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Serafín
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Re: Discussion Group

Postby Serafín » 2015-08-26, 13:55

loqu wrote:I met yesterday at work a guy who pronounced about something like [əˈbɛɪt] (sorry for the bad IPA, I'm not too versed in English sounds) and fine [fɑɪn] or sth like that. He's most definitely European, but I'd like to know what accent has those traits. Does any of you know?

Thank you.

fine [fɑɪn] is a, if not the, standard pronunciation in contemporary southern British English. The diphthong that, back in the early 20th century, Daniel Jones described as "[aɪ]" has now become [ɑɪ].

I have no idea where people say [əˈbɛɪt].

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Re: Discussion Group

Postby IpseDixit » 2015-10-07, 15:47

Can someone understand what Slavoj Zizek is saying at 0:11 of this video?

"if you have a stupid uncle... half? sinwhat?..."

https://www.youtube.com/watch?v=53GUygLogwA

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Re: Discussion Group

Postby miae » 2015-10-08, 10:42

IpseDixit wrote:"if you have a stupid uncle... half? sinwhat?..."

Half-senile?

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Re: Discussion Group

Postby KarlDerKaefer » 2015-10-18, 8:08

When would you use the expression "Thank you very much, I appreciate it." ? What is its connotation?
Do you really mean it and 'appreciate' when you use it or is it just a random phrase without any deeper meaning? Is it only used in formal situations or do you also use it with friends for example?

In my language (German) 'Thank you very much, I appreciate it' often seems to be translated as 'Vielen Dank, sehr freundlich von Ihnen' ('very friendly of you'), which sounds very formal and without any deeper or honest meaning. Sometimes the 'I appreciate it' is not translated at all. That's why I was wondering how the phrase is actually used in English.

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Re: Discussion Group

Postby linguoboy » 2015-10-19, 17:55

KarlDerKaefer wrote:When would you use the expression "Thank you very much, I appreciate it." ? What is its connotation? Do you really mean it and 'appreciate' when you use it or is it just a random phrase without any deeper meaning? Is it only used in formal situations or do you also use it with friends for example?

It's just an ordinary polite phrase to me, as evidenced by the fact that it's frequently clipped to 'preciate it. You can use it instead of "Thanks" or "Thank you" as well as alongside it.
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Re: Discussion Group

Postby linguoboy » 2015-11-23, 1:31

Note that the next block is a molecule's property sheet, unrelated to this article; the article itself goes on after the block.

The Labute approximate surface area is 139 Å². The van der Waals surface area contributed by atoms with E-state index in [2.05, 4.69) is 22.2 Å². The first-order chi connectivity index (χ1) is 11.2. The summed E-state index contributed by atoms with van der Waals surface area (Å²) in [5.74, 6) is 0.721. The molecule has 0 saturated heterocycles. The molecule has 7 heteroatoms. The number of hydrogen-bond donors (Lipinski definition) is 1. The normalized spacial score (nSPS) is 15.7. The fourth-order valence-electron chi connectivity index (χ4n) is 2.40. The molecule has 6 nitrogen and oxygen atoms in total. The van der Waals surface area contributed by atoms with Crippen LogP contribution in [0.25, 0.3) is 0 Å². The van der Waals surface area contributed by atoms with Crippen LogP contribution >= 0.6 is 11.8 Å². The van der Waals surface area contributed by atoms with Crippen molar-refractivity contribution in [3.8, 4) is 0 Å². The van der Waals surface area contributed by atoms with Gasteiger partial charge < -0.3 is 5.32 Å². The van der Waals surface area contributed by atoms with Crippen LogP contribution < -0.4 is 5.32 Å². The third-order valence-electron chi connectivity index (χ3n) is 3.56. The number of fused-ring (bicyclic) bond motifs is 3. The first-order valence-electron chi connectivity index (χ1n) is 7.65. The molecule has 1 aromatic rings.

My husband is reading a thriller by Quentin Bates, a writer from the south of England who lives in Iceland. A brief description of a character's housework features this baffling passage: "but by the time she had washed and dried the clothes and given the kitchen a birthday, she realised there was precious little left of the morning." (My emphasis.)

Is this some kind of twee British expression that I've just never run across before? Or is it possibly an attempt to render an Icelandic expression literally into English?
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Re: Discussion Group

Postby Kekāne‘āhē » 2015-11-29, 20:47

loqu wrote:I met yesterday at work a guy who pronounced about something like [əˈbɛɪt] (sorry for the bad IPA, I'm not too versed in English sounds) and fine [fɑɪn] or sth like that. He's most definitely European, but I'd like to know what accent has those traits. Does any of you know?

Thank you.


Is there any possibility he pronounces it [əˈbɛyt] rather than [əˈbɛɪt]? I know someone from Ireland who fronts the end of the diphthong to something like [əˈbɛyt] (I'm not sure if it's that fronted though). Due to Canadian raising, the use of [ɛ] as the nucleus of this diphthong is common in Ireland, Scottland, Canada, and limited parts of the US, though I'm unaware of this occurring anywhere else.

I think [fɑɪn] is fairly standard for "fine", though in North America, I think most people would use something more like [faɪn]

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Re: Discussion Group

Postby linguoboy » 2015-11-29, 21:22

Kekāne‘āhē wrote:Due to Canadian raising, the use of [ɛ] as the nucleus of this diphthong is common in Ireland, Scottland, Canada, and limited parts of the US, though I'm unaware of this occurring anywhere else.

It's "Canadian raising", not "Canadian fronting". You seem to be confusing (front unrounded) [ɛ] with (central unrounded) [ɜ]. Some varieties of Dublin English may have a starting point that far forward, but it's not common to Irish English as a whole and completely absent from Scottish English and Canadian English.

My paternal grandparents had a similar diphthong in their speech, but as an allophone of /ow/, not /aw/. (For instance, the way my grandma said coat was [kʰɘ̟ʊt].)
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Re: Discussion Group

Postby Kekāne‘āhē » 2015-11-29, 22:27

linguoboy wrote:
Kekāne‘āhē wrote:Due to Canadian raising, the use of [ɛ] as the nucleus of this diphthong is common in Ireland, Scottland, Canada, and limited parts of the US, though I'm unaware of this occurring anywhere else.

It's "Canadian raising", not "Canadian fronting". You seem to be confusing (front unrounded) [ɛ] with (central unrounded) [ɜ]. Some varieties of Dublin English may have a starting point that far forward, but it's not common to Irish English as a whole and completely absent from Scottish English and Canadian English.

My paternal grandparents had a similar diphthong in their speech, but as an allophone of /ow/, not /aw/. (For instance, the way my grandma said coat was [kʰɘ̟ʊt].)